As of 5:30 a.m. Wednesday, April 18, DTE Energy has restored power to more than 90 percent of the 390,000 customers impacted by Sunday’s ice storm.

There are 1,600 workers from DTE and five states in the field today working to restore service to the 30,000 DTE customers who remain without power. Since Sunday, these crews have put up more than 250 miles of new power lines – enough wire to reach from Detroit to Traverse City.

Our remaining repairs are among the most difficult. DTE’s restoration process starts with restoring critical health and safety facilities, like hospitals and police stations, and then moves on to repairs that restore the highest number of people as quickly as possible. At this point in the process, we are tackling the smaller, more complex jobs that will restore power to the pockets of customers still experiencing outages. Crews will continue working around the clock until all impacted customers are restored.

As always, keeping our customers safe is our number one priority. We are asking everyone in our community to check on their neighbors and loved ones – especially seniors and those with disabilities or medical needs. Those who need help can call United Way’s 2-1-1 crisis hotline to find local services.

DTE Energy is also asking the public to watch out for utility crews in their area and to report suspicious activity to the police. Our linemen are working hard to restore customers as quickly as possible, and returning to a truck that’s been pilfered or a tool that’s been taken only slows their efforts.

Customers should stay at least 20 feet away from all power lines and anything they’re in contact with, and consider them live. They are extremely dangerous. Treat every downed power line as if it were energized. Customers should also heed the warning of yellow caution tape, which indicates there is a downed power line in the area. DO NOT CROSS YELLOW CAUTION TAPE. Never use a portable generator inside a home or business. It emits carbon monoxide, which can be deadly. Keep it outside, away from windows and doors, so the fumes won’t come in. 

Storm tips:  

  • Never drive across a downed power line. If a power line falls on your vehicle, remain inside until help arrives.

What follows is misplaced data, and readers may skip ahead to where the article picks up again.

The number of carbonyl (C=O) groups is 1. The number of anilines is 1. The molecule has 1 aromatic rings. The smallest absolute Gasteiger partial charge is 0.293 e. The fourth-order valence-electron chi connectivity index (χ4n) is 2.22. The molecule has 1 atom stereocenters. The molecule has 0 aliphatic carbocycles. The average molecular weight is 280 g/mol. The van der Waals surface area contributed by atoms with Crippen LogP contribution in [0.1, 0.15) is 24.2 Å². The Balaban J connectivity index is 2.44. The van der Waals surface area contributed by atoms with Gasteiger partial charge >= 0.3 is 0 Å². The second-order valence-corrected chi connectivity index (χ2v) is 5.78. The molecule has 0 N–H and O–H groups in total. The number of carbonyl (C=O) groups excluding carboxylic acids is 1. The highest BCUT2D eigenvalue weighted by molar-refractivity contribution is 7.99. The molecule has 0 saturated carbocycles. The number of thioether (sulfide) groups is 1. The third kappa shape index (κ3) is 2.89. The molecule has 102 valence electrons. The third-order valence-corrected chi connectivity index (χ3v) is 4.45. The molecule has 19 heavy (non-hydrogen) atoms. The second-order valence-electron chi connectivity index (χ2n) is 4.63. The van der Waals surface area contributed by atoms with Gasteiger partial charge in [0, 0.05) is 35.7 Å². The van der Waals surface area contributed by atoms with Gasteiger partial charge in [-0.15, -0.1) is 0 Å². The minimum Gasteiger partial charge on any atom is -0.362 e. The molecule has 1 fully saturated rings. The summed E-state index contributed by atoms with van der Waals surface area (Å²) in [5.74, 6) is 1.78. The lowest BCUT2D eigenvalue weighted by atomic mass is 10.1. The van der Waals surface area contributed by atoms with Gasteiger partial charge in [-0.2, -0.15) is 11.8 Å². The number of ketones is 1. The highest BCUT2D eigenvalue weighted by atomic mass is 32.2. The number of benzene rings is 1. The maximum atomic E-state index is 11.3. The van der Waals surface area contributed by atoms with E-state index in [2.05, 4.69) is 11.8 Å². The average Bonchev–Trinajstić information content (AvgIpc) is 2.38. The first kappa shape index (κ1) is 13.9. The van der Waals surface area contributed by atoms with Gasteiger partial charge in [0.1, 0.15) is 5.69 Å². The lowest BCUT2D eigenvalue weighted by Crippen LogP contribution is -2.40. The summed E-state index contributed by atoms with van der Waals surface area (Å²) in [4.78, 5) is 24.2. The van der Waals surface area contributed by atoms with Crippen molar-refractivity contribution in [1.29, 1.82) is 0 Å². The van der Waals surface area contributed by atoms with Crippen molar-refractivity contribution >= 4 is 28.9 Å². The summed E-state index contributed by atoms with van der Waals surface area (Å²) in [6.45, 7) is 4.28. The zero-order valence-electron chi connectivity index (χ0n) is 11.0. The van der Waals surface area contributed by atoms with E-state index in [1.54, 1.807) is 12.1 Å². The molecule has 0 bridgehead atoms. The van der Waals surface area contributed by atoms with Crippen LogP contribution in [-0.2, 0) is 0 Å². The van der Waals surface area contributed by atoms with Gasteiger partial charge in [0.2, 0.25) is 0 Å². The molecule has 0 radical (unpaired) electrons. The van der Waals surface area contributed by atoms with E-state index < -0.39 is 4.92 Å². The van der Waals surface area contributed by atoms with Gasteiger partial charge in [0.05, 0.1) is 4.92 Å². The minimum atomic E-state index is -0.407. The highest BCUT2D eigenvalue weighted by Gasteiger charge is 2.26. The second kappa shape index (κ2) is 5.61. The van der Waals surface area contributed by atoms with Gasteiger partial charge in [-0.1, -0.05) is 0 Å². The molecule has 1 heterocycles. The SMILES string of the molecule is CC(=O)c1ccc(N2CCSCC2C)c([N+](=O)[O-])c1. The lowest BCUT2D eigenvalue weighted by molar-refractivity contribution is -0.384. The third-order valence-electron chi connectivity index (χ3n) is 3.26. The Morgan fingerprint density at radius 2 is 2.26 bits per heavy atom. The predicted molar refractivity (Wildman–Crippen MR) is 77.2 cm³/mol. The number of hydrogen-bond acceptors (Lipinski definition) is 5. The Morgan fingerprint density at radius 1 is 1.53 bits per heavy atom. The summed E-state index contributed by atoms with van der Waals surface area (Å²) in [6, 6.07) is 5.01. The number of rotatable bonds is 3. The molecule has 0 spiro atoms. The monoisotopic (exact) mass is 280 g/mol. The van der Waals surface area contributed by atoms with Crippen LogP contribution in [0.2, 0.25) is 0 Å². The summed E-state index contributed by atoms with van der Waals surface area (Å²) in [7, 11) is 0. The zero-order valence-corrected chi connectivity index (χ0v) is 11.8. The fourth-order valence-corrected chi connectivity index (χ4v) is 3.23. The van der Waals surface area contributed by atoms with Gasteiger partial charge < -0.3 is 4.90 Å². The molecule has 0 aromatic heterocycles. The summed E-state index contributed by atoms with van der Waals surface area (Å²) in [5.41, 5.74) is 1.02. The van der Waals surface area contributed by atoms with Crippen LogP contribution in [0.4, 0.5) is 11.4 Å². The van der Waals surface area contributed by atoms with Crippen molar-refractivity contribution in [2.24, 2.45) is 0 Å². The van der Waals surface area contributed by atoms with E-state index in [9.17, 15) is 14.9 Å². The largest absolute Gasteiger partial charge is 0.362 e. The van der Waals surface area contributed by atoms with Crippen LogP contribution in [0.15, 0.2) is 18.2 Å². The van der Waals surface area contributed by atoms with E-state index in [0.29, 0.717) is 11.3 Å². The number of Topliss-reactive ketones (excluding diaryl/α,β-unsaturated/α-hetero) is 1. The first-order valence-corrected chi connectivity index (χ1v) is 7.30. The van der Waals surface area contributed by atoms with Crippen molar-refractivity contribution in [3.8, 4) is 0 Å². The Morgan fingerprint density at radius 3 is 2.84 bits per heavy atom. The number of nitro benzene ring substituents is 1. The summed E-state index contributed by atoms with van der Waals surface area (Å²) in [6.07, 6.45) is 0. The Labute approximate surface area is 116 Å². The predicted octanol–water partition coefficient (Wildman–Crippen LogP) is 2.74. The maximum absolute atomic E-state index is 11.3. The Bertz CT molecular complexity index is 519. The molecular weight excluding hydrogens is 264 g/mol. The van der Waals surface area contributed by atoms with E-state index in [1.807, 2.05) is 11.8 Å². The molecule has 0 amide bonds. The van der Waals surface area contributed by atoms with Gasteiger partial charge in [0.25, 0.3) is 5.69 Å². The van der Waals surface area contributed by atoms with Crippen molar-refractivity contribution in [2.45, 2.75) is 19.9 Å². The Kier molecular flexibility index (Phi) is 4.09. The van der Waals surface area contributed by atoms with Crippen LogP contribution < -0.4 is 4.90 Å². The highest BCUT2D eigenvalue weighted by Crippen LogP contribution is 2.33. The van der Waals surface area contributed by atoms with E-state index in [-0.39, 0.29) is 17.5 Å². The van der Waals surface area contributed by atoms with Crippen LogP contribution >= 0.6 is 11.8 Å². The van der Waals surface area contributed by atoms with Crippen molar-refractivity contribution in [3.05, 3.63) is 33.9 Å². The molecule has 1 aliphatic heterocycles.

• Always operate generators outdoors to avoid dangerous buildup of toxic fumes.
  • Don’t open refrigerators or freezers more often than absolutely necessary. A closed refrigerator will stay cold for 12 hours. Kept closed, a well-filled freezer will preserve food for two days.
  • Turn off or unplug all appliances to prevent an electrical overload when power is restored. Leave on one light switch to indicate when power is restored.
  • If a customer is elderly or has a medical condition that would be adversely impacted by a power outage, they should try to make alternative accommodations with family or friends.
  • During low-voltage conditions – when lights are dim and television pictures are smaller – shut off motor-driven appliances such as refrigerators to prevent overheating and possible damage. Sensitive electronic devices also should be unplugged.
  • Stay out of flooded or damp basements or other areas if water is in contact with outlets or any electrically-operated appliance. The water or moisture may serve as a conductor of electricity. This can cause serious or even fatal injury.
  • Assemble an emergency kit. It should include a battery-powered radio, a flashlight and candles, extra batteries, a first-aid kit, a fire extinguisher, bottled water and non-perishable food.
  • Customers who depend on electrically powered medical equipment should ask their physician about an emergency battery back-up system. If a customer is elderly or has a medical condition that would be adversely impacted by a power outage, they should develop an emergency plan that allows for alternative accommodations with family or friends.
  • Keep a corded or cell phone on hand because a cordless telephone needs electricity to operate. Also, customers should learn how to manually open automated garage doors.
  • Customers who depend on a well for drinking water need to plan ahead on how they will obtain water. Store containers of water for cooking and washing.